Philanthropy Impact

Inspiring philanthropy and social investment across borders, sectors and causes

Social impact and why it is important

Impacting investing: trends, issues and capabilities

Magazine article

The primary purpose of a for-profit business is to make a profit for its shareholders. Sure, the business should try to be a good corporate citizen, to operate in an environmentally sustainable way and to balance the need for making short-term gains against its longer-term interests.

The primary purpose of a social enterprise is to create some form of social impact in relation to the problem or need that it is trying to address. Sure, it has to be financially sustainable, and perhaps even generate a surplus which it can then split between paying dividends to investors (if it has a share structure) and applying towards its social objectives. 

Likewise a social investor is interested not just in the financial return, but also in the social impact that the investment will create. Before deciding to make an investment, a social investor will want to examine the social impact that the enterprise will make. This impact should be:

• Explicitly defined and publicly stated
• Measurable and then measured
• Managed and enhanced.

This does not always happen. Here is an example of an award-winning social enterprise which has the potential to do far better than it currently does through the better management of its social impact. The enterprise is called CanYou. It is based in Shenzhen and operates in 10 cities in China. It was the first social enterprise to be listed on the Shenzhen Stock Exchange. It provides jobs and hostel accommodation for physically disabled people. It operates a successful software business employing 5,000 disabled people. But there are an estimated 50 million physically disabled people in China, so CanYou is just scratching at the surface.

The first step is to define the social impact that the organisation is aiming to create. For CanYou, this might be:

• Improving the lives of disabled people by ensuring their secure long-term employment.
•Changing society’s attitudes and policies towards disabled people.

The next step is to decide what will be measured. For CanYou, in seeking to fulfill its first objective, this might be the number of disabled people in employment – obviously the more who are, the bigger the impact being created. CanYou could increase the number in two ways. It could grow, increasing its sales and turnover, expanding its workforce in order to do this (employing more disabled people) and opening up in new cities. But if it could also help its employees obtain long-term and secure employment in the outside world. By doing this, those employees who leave could be replaced with other disabled people. And those who get employed elsewhere will not just be earning a livelihood, they will also be influencing the attitudes of their fellow workers towards disability (a double benefit).

As a purely commercial enterprise, CanYou would be proud of how long it retained its employees. As a social enterprise, CanYou might measure its success by how quickly its staff leave to go to new jobs, and year-byyear seek to raise the current 10% annual rate of staff turnover.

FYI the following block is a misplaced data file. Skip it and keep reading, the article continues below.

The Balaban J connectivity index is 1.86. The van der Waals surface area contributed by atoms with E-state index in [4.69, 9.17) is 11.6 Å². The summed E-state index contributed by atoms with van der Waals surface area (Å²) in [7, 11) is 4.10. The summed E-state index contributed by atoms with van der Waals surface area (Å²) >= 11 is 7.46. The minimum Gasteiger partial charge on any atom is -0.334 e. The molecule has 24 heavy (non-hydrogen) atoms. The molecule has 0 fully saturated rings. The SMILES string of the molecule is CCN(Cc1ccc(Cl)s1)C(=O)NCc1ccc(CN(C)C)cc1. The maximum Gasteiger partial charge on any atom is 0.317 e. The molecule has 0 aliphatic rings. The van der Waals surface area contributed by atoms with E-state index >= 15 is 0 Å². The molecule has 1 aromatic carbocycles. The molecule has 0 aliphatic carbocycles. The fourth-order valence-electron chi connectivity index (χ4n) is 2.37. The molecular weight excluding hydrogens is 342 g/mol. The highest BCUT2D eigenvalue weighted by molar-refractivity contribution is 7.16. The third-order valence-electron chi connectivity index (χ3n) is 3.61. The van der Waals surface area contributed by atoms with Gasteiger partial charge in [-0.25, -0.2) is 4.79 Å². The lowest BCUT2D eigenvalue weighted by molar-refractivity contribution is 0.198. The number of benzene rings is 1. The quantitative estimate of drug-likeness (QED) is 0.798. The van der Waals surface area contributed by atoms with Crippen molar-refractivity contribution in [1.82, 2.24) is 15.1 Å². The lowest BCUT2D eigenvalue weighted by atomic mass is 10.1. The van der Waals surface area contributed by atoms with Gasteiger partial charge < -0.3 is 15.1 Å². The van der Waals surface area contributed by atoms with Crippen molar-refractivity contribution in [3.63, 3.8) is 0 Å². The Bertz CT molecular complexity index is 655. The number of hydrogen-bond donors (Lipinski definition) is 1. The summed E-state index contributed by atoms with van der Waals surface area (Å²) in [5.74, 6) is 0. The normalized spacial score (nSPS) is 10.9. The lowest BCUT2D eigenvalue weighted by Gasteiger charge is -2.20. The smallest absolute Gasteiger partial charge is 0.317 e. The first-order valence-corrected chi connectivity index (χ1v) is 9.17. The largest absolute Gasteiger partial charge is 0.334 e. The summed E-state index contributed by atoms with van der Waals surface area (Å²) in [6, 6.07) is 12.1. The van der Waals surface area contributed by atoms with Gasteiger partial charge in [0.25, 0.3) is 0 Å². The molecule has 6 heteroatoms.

Other important measures of social impact that CanYou might adopt include how quickly its staff move out of its hostel into independent living, and whether they form family units – both being steps towards creating a more secure, long-term future (and thereby changing people’s lives). Something else that CanYou might consider doing is to provide leadership training to its employees to encourage them to become advocates for the needs and rights of disabled people.

By managing its social impact better, CanYou could become an even better enterprise, creating more social impact for its investors and donors. What any enterprise seeks to measure should be something that it should decide for itself, taking professional advice where appropriate. The measures should seek to adequately reflect the social mission, but also use information which is relatively easy (and cheap) to obtain.

This Monitoring and Evaluation needs to be carried out by the organisation as a management tool to enable it to perform better, and not just something done to satisfy donors – where renewing or securing grants can create a pressure to view everything in the best possible light, rather than more realistically. Evaluation is not about getting more money, rather it is using information to increase the effectiveness and impact of the organisation.

Many social enterprises (and charities) often forget their social mission in their struggle to survive. At board meetings, trustees will scrutinise the monthly or quarterly accounts in detail to ensure that the finances are in good order; but they seldom use the same rigour to examine and question how well the organisation is achieving its social objectives and how much better it could do with the resources it already has. A first priority for the board should be to measure and manage social impact. It should make this an agenda item for discussion at each board meeting. A first priority for any social investor should be to ensure that the organisation is doing its very best to achieve its social mission, rather than simply looking at the quantity of work being done – impact and outcomes being much more important than outputs.

Balancing social impact and financial return